For many people, as a number of studies show, reading is a genuinely tactile experience—how a book feels and looks has a material impact on how we feel about reading. This isn’t necessarily Luddism or nostalgia. The truth is that the book is an exceptionally good piece of technology—easy to read, portable, durable, and inexpensive. Unlike the phase-change move toward digital that we saw in music, the transition to e-books is going to be slow; coexistence is more likely than conquest. The book isn’t obsolete.
James Surowiecki, “E-Book vs. P-Book”, The New Yorker (29 July 2013), 23.
This interpenetration of Jewish books and those of other cultures is emblematic of the modern Jewish integration into modern cultural and political mainstreams. With this integration has come increased regulation of published materials, in the form of state censorship and legislation governing copyright, plagiarism, obscenity, libel, and the like. These laws both restrict and protect the possibilities of Jewish books while situating them within national systems of authorship and publication. Conversely, Jewish books sometimes figure as potent symbols of Jewish ideas or of Jews themselves in modern political actions, notably in book bans and, during the Nazi era, book burnings that deliberately echoed medieval practice.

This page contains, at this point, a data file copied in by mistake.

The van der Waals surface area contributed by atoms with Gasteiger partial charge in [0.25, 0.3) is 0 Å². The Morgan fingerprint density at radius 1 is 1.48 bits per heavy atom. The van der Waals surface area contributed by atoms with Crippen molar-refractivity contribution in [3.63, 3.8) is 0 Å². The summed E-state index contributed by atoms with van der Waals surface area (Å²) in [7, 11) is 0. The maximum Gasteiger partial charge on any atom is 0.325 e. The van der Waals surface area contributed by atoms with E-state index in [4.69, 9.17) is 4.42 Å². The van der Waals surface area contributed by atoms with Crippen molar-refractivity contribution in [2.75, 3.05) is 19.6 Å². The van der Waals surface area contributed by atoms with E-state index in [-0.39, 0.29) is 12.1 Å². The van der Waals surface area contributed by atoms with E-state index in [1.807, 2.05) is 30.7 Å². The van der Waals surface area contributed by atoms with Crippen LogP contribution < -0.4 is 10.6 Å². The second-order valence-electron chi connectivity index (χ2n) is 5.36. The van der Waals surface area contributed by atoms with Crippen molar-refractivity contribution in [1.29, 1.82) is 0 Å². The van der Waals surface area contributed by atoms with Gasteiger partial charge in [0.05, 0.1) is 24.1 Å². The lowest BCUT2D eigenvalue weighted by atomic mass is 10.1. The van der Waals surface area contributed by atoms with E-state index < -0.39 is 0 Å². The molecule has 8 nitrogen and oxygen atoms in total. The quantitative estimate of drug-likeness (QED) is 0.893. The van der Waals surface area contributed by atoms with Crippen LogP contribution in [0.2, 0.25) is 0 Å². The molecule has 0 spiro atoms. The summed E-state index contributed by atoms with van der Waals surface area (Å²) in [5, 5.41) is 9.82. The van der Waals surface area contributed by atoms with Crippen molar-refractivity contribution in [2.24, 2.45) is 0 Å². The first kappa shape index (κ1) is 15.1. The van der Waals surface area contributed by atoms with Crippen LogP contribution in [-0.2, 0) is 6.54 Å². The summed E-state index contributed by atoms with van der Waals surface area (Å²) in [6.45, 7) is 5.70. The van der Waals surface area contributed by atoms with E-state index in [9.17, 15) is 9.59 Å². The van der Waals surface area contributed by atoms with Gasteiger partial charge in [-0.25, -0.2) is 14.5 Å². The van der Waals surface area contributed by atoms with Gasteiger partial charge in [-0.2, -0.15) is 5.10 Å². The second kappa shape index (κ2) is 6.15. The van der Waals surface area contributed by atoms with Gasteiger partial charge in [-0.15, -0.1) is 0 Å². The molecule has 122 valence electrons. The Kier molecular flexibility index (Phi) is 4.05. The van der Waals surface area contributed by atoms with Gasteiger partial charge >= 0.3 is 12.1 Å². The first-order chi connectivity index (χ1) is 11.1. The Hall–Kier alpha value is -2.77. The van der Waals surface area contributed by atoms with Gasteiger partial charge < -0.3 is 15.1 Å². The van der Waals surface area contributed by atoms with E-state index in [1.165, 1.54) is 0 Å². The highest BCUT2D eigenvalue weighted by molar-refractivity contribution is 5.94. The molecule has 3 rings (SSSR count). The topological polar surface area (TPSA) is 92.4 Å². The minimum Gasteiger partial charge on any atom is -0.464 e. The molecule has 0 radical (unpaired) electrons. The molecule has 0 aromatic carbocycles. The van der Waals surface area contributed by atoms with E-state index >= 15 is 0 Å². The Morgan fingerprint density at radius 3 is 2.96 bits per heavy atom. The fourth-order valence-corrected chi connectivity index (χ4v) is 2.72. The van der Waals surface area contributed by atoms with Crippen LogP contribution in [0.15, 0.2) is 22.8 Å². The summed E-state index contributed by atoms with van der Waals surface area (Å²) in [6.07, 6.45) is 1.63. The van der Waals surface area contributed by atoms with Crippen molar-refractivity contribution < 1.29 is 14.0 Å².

Jeffrey Shandler, “The Jewish Book and Beyond in Modern Times,” AJS Review 34, No. 2 (November 2010), 379.